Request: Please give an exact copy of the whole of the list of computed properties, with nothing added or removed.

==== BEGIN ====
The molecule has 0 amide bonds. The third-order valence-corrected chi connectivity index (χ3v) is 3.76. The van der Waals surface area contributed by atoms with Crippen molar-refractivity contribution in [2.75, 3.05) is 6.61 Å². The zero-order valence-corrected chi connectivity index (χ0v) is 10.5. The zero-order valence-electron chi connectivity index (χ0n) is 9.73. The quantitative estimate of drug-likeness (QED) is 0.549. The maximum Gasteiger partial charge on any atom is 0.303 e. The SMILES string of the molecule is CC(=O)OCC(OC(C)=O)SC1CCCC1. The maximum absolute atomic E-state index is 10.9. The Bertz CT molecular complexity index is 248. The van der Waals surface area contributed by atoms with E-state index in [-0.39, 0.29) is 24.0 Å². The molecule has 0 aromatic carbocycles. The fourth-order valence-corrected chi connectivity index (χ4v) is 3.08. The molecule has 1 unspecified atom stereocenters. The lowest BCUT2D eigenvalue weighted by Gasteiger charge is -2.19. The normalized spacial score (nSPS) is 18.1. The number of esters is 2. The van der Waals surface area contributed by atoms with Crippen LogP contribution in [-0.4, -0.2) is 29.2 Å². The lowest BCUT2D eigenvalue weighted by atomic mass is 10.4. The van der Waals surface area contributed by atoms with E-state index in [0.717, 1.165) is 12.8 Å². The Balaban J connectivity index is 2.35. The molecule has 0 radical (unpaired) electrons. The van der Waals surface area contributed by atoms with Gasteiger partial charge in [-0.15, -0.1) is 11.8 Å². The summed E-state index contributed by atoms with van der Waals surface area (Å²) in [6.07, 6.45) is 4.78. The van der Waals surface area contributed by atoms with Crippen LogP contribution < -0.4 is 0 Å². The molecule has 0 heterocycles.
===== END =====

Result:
The molecule has 0 amide bonds. The third-order valence-corrected chi connectivity index (χ3v) is 3.76. The van der Waals surface area contributed by atoms with Crippen molar-refractivity contribution in [2.75, 3.05) is 6.61 Å². The zero-order valence-corrected chi connectivity index (χ0v) is 10.5. The zero-order valence-electron chi connectivity index (χ0n) is 9.73. The quantitative estimate of drug-likeness (QED) is 0.549. The maximum Gasteiger partial charge on any atom is 0.303 e. The SMILES string of the molecule is CC(=O)OCC(OC(C)=O)SC1CCCC1. The maximum absolute atomic E-state index is 10.9. The Bertz CT molecular complexity index is 248. The van der Waals surface area contributed by atoms with E-state index in [-0.39, 0.29) is 24.0 Å². The molecule has 0 aromatic carbocycles. The fourth-order valence-corrected chi connectivity index (χ4v) is 3.08. The molecule has 1 unspecified atom stereocenters. The lowest BCUT2D eigenvalue weighted by Gasteiger charge is -2.19. The normalized spacial score (nSPS) is 18.1. The number of esters is 2. The van der Waals surface area contributed by atoms with Crippen LogP contribution in [-0.4, -0.2) is 29.2 Å². The lowest BCUT2D eigenvalue weighted by atomic mass is 10.4. The van der Waals surface area contributed by atoms with E-state index in [0.717, 1.165) is 12.8 Å². The Balaban J connectivity index is 2.35. The molecule has 0 radical (unpaired) electrons. The van der Waals surface area contributed by atoms with Gasteiger partial charge in [-0.15, -0.1) is 11.8 Å². The summed E-state index contributed by atoms with van der Waals surface area (Å²) in [6.07, 6.45) is 4.78. The van der Waals surface area contributed by atoms with Crippen LogP contribution < -0.4 is 0 Å². The molecule has 0 heterocycles.